<ENTER> without typing an answer will keep that current value. Ctrl-C
Load O2CB driver on boot (y/n) [y]:
Cluster stack backing O2CB [o2cb]:
Cluster to start on boot (Enter "none" to clear) [ocfs2]: ociocfs2
Specify heartbeat dead threshold (>=7) :
Specify network idle timeout in ms (>=5000) :
Specify network keepalive delay in ms (>=1000) :
Specify network reconnect delay in ms (>=2000) :
Writing O2CB configuration: OK
Setting cluster stack "o2cb": OK
Registering O2CB cluster "ociocfs2": OK
Setting O2CB cluster timeouts : OK
Starting global heartbeat for cluster "ociocfs2": OK
Explanation of the above options can be found in OCFS2 public documentation
To verify the settings for the cluster stack, enter the /sbin/o2cb.init status command:
$ sudo /sbin/o2cb.init status
Driver for "configfs": Loaded
Filesystem "configfs": Mounted
Stack glue driver: Loaded
Stack plugin "o2cb": Loaded
Driver for "ocfs2_dlmfs": Loaded
Filesystem "ocfs2_dlmfs": Mounted
Checking O2CB cluster "ociocfs2": Online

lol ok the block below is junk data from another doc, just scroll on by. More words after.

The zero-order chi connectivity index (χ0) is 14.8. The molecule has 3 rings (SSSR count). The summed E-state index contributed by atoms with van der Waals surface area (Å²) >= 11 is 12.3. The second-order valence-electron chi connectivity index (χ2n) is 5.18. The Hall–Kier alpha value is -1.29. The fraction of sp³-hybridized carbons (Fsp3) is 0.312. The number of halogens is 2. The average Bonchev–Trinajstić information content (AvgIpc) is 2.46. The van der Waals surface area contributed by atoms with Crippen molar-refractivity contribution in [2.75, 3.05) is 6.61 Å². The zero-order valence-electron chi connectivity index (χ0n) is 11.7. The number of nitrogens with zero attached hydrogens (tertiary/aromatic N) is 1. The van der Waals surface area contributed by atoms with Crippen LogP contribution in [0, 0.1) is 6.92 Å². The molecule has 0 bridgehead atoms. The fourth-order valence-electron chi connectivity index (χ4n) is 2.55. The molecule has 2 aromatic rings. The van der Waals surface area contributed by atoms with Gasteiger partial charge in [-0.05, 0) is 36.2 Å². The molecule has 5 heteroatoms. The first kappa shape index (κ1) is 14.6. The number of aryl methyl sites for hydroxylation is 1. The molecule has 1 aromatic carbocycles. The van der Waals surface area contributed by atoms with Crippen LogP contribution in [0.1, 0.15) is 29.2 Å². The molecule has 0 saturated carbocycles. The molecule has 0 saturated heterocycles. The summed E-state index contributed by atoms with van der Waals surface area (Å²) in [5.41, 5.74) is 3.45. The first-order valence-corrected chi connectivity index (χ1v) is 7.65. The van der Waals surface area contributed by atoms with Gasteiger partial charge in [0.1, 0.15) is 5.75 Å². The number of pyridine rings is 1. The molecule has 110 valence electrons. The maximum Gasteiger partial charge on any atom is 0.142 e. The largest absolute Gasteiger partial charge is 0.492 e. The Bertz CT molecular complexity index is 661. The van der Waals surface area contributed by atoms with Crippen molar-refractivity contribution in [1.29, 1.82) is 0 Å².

Heartbeat dead threshold: 31
Network idle timeout: 30000
Network keepalive delay: 2000
Network reconnect delay: 2000
Heartbeat mode: Local
Checking O2CB heartbeat: Active
Debug file system at /sys/kernel/debug: mounted
In this example, the cluster is online and is using local heartbeat mode. If no volumes have been configured, the O2CB heartbeat is shown as Not Active rather than Active.
Configure the o2cb and ocfs2 services so that they start at boot time after networking is enabled.
|$ sudo systemctl enable o2cb
$ sudo systemctl enable ocfs2
These settings allow the node to mount OCFS2 volumes automatically when the system starts.
Configuring the Kernel for Cluster Operation
For the correct operation of the cluster, you must configure the kernel settings shown in the following table:
Specifies the number of seconds after a panic before a system will automatically reset itself.
If the value is 0, the system hangs, which allows you to collect detailed information about the panic for troubleshooting. This is the default value.
To enable automatic reset, set a non-zero value. If you require a memory image (vmcore), allow enough time for Kdump to create this image. The suggested value is 30 seconds, although large systems will require a longer time.
||Specifies that a system must panic if a kernel oops occurs. If a kernel thread required for cluster operation crashes, the system must reset itself. Otherwise, another node might not be able to tell whether a node is slow to respond or unable to respond, causing cluster operations to hang.